This cherry blossom (sakura) is in the kitchen garden and cherries will soon be blossoming also in the Glade and Italian garden. Our local Trustees will enjoy their Hanami in isolation!
Did you know that the Japanese tradition of ‘hanami’ (which translates to cherry blossom viewing) may date back to the Heian Period (794 – 1185) and was originally the viewing of plum blossoms? In Japan cherry blossoms represent the ephemeral nature of life; hope and rebirth; and friendship and alliance. Can anyone tell me if the change of hanami from plum to cherry blossom was the result of the samurai class and their leaders adopting the cherry blossom as a symbol of their morals or vice versa? Whichever, I have read that Yoshimun, Shogun from 1716 to 1745, proactively planted cherry blossom trees to develop the custom further.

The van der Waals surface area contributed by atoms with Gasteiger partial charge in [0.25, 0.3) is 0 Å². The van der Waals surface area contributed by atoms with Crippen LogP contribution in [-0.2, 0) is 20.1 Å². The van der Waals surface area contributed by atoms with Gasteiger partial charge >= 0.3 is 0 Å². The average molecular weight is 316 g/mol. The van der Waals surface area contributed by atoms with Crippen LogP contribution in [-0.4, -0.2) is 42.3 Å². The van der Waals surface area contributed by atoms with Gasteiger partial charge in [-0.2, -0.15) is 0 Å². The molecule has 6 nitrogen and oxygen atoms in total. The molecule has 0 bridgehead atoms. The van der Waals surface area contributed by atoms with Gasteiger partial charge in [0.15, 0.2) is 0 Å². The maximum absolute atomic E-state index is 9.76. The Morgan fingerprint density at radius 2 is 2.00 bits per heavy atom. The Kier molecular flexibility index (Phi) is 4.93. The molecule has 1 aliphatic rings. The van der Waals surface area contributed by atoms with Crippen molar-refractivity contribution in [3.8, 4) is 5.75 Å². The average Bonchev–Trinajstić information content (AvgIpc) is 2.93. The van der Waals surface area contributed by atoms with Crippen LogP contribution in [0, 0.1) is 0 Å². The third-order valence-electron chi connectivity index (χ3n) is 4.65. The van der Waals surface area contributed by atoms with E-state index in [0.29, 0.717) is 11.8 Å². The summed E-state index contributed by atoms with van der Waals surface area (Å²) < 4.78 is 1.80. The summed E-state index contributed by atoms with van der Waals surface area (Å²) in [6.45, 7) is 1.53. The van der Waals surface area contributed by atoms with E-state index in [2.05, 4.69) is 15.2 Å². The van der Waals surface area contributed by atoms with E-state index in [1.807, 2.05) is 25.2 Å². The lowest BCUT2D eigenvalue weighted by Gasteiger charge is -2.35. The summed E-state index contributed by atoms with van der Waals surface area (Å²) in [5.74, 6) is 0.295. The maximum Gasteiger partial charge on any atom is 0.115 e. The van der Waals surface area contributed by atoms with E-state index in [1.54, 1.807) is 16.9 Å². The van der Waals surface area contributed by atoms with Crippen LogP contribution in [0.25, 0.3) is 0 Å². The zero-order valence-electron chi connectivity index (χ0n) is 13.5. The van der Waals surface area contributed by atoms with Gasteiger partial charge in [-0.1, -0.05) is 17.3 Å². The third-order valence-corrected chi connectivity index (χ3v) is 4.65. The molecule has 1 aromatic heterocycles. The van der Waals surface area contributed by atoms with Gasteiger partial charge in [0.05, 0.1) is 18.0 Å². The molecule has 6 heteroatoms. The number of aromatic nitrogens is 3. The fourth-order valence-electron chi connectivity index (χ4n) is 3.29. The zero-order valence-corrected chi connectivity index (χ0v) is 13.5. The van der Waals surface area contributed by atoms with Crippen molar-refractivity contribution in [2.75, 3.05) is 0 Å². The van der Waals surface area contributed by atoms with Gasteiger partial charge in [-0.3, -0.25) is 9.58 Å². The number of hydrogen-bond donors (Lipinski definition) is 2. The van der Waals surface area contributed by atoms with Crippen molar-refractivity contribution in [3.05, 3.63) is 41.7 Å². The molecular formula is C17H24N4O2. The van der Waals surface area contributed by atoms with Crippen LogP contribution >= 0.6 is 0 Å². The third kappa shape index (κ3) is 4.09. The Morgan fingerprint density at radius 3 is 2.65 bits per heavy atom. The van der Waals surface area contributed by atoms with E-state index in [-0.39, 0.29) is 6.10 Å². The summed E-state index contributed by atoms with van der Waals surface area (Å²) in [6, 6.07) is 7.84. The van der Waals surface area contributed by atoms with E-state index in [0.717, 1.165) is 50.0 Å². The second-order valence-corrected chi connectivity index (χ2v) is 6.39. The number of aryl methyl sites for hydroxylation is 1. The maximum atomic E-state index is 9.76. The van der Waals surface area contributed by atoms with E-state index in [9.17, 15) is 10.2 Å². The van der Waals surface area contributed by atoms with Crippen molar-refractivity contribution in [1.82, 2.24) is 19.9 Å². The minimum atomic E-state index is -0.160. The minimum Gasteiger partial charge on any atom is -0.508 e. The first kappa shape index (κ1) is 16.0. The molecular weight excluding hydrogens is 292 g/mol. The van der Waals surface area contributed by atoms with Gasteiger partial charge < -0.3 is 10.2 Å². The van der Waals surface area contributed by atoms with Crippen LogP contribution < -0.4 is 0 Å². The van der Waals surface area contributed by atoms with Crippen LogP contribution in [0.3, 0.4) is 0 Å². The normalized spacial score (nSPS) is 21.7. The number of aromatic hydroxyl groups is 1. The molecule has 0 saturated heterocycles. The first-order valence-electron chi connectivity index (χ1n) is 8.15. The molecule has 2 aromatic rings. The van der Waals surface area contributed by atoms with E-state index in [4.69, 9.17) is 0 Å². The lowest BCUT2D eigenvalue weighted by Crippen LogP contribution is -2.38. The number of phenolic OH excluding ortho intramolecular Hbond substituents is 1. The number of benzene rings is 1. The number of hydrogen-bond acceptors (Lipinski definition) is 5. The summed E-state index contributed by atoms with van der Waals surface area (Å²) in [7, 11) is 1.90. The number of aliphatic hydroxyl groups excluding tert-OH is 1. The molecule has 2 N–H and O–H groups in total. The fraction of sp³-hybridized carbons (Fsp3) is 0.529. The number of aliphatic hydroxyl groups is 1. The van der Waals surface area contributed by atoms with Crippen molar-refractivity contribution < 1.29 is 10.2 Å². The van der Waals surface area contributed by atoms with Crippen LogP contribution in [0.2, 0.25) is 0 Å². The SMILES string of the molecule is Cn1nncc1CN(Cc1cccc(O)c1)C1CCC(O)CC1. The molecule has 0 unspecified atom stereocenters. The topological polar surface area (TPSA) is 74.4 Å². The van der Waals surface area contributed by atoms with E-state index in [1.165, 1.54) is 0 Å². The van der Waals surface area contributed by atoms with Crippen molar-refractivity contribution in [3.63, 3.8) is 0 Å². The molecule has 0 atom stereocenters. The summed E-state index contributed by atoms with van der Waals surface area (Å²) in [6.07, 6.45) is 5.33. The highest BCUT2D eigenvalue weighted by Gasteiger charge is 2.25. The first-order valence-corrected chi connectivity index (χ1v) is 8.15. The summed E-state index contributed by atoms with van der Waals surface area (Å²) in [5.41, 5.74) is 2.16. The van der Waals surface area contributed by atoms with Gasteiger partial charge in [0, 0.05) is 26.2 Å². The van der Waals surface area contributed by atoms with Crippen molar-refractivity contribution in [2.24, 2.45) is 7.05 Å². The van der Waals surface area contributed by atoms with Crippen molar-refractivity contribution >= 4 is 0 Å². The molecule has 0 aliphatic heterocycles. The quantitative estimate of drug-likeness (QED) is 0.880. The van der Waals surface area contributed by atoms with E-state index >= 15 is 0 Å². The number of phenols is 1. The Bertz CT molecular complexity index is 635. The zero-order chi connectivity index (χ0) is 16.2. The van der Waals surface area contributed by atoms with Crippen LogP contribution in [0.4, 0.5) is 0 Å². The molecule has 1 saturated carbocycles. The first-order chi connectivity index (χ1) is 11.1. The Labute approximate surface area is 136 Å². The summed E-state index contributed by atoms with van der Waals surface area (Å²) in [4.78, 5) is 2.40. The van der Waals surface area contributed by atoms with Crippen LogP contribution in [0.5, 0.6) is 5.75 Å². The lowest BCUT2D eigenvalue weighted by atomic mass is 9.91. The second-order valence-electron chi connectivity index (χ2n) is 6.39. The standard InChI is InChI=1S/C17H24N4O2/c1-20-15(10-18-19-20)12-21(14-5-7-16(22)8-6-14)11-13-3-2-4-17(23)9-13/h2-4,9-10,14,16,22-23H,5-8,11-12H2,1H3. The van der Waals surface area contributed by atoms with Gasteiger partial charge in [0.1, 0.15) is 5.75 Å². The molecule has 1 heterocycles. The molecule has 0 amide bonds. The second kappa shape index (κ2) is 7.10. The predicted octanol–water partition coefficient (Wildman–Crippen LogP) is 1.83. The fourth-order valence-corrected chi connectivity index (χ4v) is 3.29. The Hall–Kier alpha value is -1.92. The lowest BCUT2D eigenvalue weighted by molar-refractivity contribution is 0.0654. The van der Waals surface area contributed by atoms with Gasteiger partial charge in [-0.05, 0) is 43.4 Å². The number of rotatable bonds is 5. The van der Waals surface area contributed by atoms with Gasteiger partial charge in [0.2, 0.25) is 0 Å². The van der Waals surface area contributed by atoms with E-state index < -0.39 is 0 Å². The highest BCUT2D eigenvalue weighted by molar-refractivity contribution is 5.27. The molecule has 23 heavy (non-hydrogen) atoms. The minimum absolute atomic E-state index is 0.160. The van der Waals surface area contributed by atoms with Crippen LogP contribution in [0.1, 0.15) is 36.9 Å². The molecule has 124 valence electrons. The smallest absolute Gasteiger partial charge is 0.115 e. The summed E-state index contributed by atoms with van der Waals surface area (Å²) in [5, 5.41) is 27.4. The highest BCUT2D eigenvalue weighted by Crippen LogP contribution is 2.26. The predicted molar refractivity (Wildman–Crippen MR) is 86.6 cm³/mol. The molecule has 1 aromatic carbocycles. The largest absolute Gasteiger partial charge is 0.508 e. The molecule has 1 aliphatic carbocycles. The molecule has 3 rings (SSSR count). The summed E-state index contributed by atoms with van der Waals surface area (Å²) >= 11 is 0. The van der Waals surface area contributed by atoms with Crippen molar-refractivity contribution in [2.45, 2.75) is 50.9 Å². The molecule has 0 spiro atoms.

We have planted cherries in the Gardens in honour of Harold Peto, who redesigned the Gardens in 1902. Peto spent time in Japan in 1898, and was one of the first garden designers to introduce Japanese styles in English gardens. We have planted small weeping, white blossomed Iford cherries (so-called because Peto introduced them into his own garden in Wiltshire) and pink blossomed cherries in the Glade near Peto’s rill; as well as the fruiting varieties in the walled kitchen garden.